“The ICC must do something about this. We have suffered for too long,” she added.
One witness describes how he was rounded up with 200 people in a mass arrest in his town. He was taken to a detention centre where he and others were tortured by being beaten with wire whips and hung from the ceiling. After he was released, his town came under a relentless bombing campaign that forced him to flee. Witness testimony is currently anonymous, due to security concerns, so exact details of locations and experiences are not yet public.
Another describes how her husband was arbitrarily detained, and threats were made against her by government forces. After living under the threat of constant bombing and fighting near her home, she left for Jordan with her children.
The stories will be familiar to the millions of Syrians who have fled their homes since the war began in 2011, few of whom have held out any hope of justice.
Throughout the civil war, rights groups and numerous UN investigations have built up a wealth of evidence showing the Syrian government has committed crimes against humanity.
The Syrian army has used indiscriminate force against rebel-held areas, including the use of banned chemical weapons, leading to the deaths of hundreds of thousands of civilians. It has detained, tortured and executed thousands without trial.
The last attempt to refer Syria to the ICC came in 2014, when a UN Security Council resolution backed by more than 60 countries to refer the Syrian conflict to the court was vetoed by both Russia and China.
But as the war has died down over the past year, and Assad has all but secured victory, there have have been a number of attempts to hold individual members of the Assad regime accountable.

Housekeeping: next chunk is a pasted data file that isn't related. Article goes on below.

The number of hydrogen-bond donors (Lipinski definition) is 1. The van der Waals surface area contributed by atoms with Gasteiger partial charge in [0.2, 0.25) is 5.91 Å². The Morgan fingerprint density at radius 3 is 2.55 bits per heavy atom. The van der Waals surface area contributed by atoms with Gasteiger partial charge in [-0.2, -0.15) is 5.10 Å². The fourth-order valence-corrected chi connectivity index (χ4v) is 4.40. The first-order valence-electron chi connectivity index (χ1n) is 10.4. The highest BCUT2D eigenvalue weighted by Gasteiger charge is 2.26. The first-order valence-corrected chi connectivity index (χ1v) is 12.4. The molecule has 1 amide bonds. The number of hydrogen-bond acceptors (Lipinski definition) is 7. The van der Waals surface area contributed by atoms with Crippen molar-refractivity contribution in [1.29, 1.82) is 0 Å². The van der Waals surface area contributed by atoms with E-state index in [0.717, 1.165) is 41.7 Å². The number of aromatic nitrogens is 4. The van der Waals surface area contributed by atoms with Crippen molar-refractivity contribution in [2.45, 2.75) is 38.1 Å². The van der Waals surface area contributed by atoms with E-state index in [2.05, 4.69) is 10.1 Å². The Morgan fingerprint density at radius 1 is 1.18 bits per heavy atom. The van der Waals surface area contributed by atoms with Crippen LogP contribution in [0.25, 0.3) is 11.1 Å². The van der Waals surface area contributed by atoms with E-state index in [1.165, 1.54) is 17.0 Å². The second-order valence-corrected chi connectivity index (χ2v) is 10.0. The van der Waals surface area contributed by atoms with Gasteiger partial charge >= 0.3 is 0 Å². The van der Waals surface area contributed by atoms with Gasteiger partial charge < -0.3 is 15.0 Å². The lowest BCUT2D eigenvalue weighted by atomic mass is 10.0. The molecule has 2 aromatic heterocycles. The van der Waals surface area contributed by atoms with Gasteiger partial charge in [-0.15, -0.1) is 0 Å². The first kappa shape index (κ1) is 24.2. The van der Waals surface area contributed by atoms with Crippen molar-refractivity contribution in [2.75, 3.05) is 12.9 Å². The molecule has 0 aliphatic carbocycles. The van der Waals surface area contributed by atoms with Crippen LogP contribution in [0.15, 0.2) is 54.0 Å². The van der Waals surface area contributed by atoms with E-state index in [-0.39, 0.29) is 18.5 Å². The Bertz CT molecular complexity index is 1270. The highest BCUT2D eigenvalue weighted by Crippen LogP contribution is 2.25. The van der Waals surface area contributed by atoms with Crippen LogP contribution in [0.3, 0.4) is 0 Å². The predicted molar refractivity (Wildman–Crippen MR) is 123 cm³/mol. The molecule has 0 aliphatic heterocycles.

Last month, police detained two Syrians in Germany and one in France on charges of torturing anti-government activists early in the country’s uprising, the first such arrests in Europe against suspected figures in Syria’s security services.
Germany has “universal jurisdiction” laws that allow it to prosecute people for crimes against humanity committed anywhere in the world. Such crimes can be prosecuted in France if the suspect is resident there or a victim is French.
The arrests could pave the way for the first criminal trials of senior members of Assad’s regime anywhere in the world, and would represent a significant milestone in efforts to hold the government accountable for well-documented crimes against humanity.
Kristyan Benedict, Amnesty International UK’s Crisis Campaigns Manager, welcomed the move to prosecute Syria at the ICC.
“The vicious use of ‘surrender or starve’ tactics conducted by Assad’s regime involved a devastating combination of sieges, bombardments and forced displacement, uprooting thousands of civilians and forcing them to live in dire conditions. These have been part of a systematic attack on civilians that amounts to crimes against humanity,” he told The Independent.
“These crimes should not go unpunished. Victims and their families have the right to truth, reparation, and justice. Initiatives such as this one offers an innovative approach to ensuring accountability and if successful, it will open up a clear avenue of justice for the Syrians who were driven out of their homes,” he added.
A foreign office spokesperson said: “The Assad regime must be held accountable for the deaths of hundreds of thousands of people and for the displacement of half of Syria’s population. The UK Government stands by the Syrian people who have suffered some of the most serious crimes under international law.”